The South China Sea ranks high on any list of the world’s geopolitical hotspots. But though the region has been volatile for centuries, the last two decades have witnessed a subtle shift in the underlying drivers of conflict. Through most of the second half of the twentieth century, the biggest threats to regional stability were claimant states angling to carve out their own slices of the Sea. Today, states continue to covet islands controlled by their neighbors, but none is willing to run a significant risk of war in order to improve its position vis-à-vis the others.
Unfortunately, this good news has been offset by the rise of a different risk factor. Propelled by a combination of waning marine resources and misguided government policies, fishermen are sailing further from their shores and into disputed areas. There, they are increasingly likely to bump prows with either foreign competitors or antagonistic coast guards. The outcome in either case could be disastrous.
Accordingly, Washington has fallen short in its most recent proposal asking states to “freeze” the status quo. Rather than focusing their diplomatic energies exclusively on the behavior of foreign navies, American policy makers should recognize that the next crisis could inadvertently start in the waters between a fishing trawler and a zealous coast-guard cutter.
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Past Is Not Prologue
In the last century, states wrote the most important chapters in the South China Sea saga. The script was tense and sometimes even sanguinary : claimants raced to consolidate control over unoccupied islands, and in extreme cases, they attempted to wrest dominion from owners caught off-guard. These policies involved running a serious risk of outright conflict, but it was a gamble that states were willing to take. Hostilities crested in 1988, when Beijing and Hanoi battled over Johnson South Reef. China had trained for the landing extensively, anticipating violence. It got what it expected: after killing over seventy Vietnamese soldiers, China raised its flag over the barren rock.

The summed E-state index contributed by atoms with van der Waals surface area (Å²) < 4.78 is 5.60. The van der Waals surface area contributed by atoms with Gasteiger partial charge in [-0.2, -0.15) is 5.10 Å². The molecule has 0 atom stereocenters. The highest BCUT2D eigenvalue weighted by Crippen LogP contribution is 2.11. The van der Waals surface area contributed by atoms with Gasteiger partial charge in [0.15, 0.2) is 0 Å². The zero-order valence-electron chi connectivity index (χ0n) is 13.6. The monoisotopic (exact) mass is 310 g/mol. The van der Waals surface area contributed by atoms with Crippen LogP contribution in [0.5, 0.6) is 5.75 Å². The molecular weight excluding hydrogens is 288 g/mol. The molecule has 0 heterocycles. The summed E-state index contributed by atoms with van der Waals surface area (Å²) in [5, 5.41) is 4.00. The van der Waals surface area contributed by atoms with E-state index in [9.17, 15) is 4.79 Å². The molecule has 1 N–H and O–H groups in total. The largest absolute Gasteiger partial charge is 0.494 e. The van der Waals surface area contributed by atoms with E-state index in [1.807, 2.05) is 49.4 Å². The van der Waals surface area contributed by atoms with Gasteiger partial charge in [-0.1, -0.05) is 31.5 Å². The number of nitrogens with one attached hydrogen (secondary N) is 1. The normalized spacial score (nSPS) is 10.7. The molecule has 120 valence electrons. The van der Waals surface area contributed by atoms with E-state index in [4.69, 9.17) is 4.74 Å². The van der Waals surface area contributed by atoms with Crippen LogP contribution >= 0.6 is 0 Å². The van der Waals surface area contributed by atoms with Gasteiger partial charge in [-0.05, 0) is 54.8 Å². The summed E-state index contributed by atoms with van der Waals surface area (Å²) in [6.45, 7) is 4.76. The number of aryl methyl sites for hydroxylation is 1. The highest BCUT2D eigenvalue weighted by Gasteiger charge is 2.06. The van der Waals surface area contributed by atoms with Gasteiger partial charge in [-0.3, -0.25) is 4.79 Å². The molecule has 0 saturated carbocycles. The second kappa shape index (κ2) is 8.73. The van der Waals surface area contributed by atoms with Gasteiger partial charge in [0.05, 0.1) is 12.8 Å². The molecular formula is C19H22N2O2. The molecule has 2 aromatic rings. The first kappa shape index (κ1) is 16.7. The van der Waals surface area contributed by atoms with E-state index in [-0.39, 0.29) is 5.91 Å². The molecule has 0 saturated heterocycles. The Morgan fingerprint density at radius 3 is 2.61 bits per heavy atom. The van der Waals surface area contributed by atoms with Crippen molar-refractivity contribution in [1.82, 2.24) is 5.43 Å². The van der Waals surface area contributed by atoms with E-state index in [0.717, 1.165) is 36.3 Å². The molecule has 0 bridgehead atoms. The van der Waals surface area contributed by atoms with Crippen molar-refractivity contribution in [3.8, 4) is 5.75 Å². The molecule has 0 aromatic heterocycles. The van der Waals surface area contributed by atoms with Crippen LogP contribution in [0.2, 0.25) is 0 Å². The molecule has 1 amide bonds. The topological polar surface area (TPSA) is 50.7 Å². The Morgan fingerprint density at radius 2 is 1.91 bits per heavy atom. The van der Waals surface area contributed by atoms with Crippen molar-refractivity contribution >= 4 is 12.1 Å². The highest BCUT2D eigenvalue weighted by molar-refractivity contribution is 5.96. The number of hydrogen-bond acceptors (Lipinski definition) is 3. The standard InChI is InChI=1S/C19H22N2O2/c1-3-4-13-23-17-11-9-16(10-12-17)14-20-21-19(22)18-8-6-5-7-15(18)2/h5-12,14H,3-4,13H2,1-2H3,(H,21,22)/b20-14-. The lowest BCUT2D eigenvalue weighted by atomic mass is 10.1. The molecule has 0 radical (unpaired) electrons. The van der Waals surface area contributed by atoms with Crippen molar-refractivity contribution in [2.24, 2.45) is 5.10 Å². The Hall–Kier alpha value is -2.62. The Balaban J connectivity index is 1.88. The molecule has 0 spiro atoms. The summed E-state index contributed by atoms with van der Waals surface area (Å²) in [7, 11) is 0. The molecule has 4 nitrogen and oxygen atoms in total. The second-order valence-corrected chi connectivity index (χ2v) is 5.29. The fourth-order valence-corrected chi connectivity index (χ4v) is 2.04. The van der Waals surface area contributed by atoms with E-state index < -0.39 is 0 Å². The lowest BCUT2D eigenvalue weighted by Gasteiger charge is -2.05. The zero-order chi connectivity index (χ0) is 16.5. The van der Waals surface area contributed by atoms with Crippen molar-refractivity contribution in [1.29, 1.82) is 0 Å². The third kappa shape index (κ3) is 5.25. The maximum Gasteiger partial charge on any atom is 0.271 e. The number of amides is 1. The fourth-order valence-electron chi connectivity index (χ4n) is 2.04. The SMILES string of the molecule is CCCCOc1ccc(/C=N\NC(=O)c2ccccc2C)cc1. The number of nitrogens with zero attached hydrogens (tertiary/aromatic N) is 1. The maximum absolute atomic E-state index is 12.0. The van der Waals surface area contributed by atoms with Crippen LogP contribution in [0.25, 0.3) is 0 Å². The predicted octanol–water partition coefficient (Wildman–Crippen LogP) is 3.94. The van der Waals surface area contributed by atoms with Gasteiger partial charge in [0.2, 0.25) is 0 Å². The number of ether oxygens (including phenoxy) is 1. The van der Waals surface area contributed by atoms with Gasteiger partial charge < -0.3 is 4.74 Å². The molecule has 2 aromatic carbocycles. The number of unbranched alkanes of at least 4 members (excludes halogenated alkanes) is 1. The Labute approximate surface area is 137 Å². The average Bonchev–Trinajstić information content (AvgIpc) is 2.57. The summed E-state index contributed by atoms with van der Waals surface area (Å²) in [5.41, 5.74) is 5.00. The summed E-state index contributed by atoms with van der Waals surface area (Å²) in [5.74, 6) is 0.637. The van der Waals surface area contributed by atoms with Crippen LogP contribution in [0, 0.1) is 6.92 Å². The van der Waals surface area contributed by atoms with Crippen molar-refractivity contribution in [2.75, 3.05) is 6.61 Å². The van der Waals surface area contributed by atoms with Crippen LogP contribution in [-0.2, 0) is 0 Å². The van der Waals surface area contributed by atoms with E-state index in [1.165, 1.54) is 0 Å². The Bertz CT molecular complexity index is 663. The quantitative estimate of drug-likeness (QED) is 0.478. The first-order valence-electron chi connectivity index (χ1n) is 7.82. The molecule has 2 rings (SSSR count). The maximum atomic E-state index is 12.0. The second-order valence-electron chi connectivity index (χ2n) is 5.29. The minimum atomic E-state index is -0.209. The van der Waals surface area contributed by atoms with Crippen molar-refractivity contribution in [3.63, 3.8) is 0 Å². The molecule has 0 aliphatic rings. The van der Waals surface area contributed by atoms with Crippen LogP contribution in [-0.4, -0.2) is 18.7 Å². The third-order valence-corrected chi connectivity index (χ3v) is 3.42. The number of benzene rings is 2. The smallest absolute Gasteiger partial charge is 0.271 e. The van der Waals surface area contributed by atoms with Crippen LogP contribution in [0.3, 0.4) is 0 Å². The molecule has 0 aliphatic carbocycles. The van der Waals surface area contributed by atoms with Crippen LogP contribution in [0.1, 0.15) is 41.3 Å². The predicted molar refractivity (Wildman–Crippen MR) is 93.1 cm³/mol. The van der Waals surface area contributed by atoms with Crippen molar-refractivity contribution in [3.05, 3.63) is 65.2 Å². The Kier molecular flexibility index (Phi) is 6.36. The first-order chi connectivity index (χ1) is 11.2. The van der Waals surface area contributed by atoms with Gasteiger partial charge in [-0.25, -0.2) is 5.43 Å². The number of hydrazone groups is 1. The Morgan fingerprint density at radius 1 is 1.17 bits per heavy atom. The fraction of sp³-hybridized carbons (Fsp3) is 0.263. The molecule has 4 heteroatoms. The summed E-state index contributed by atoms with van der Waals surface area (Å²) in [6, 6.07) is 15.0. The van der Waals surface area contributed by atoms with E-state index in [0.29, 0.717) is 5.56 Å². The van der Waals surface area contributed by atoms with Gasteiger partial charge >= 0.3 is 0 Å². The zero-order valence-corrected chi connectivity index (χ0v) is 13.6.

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Today, in contrast, the claimants have shown little appetite for bloodshed. To be sure, each state is trying to shore up its claims through proactive strategies that are, for the most part, premised on a negative-sum approach to the dispute. As a result, the modern-day South China Sea story features high-strung states busy stockpiling arms and playing at war at every available opportunity .
But each nation has more to lose than to gain from a violent confrontation. For China, any military clash—no matter how brief— could torpedo the permissive international environment that has assisted its rapid economic rise. And in an era where growth is tapering, Beijing would suffer massive reputational costs from a conflict—costs that might imperil its future prosperity and expansion by pushing its neighbors into the arms of China’s strategic rival: the United States.
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The other claimants have even more to lose from a violent confrontation. Protracted infighting would undermine the united front necessary to effectively oppose the real threat to their claims: Chinese encroachment. And if they tangled directly with China, then these other states would almost certainly experience a quick and humiliating military defeat. Even as China was capsizing their navies, it would also be playing havoc with their economies. And on top of military losses and economic sanctions, these other claimants would also likely suffer strategic setbacks as they surrendered hard-earned “ground” in the South China Sea. This dismal calculus might come out differently if these nations could assure themselves of American involvement, but no state is willing to rely entirely on the promise of American assistance.
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Accordingly, no state wants to pick a fight in the South China Sea. This may change in a few years: Chinese policy makers may move from an assertive grand strategy to an aggressive one, or a smaller player may reach new levels of desperation. But at least for now, any crisis is unlikely to be state-engineered.
Down in the Trenches
Unfortunately, though, violence remains an ever-present possibility. When states face off in the South China Sea, they know that they can push the envelope only so far. But most encounters in the Sea do not occur at the state-to-state level; instead, they involve nonstate actors. Every day, fishermen from different nations cross paths with each other and with a variety of irascible maritime law-enforcement agencies. These interactions are laced with friction, and experience shows that it takes only one errant fishing captain to set off an explosive crisis.
The standoff over Scarborough Shoal exemplifies this dynamic. In April 2012, Manila caught eight Chinese fishermen “trespassing” in Philippine waters. Tensions escalated when each claimant decided to signal its determination to hold on to the Shoal. It is easy to imagine a repeat scenario that is resolved less peacefully—perhaps because this time, the Philippines refuses to be tricked into backing down.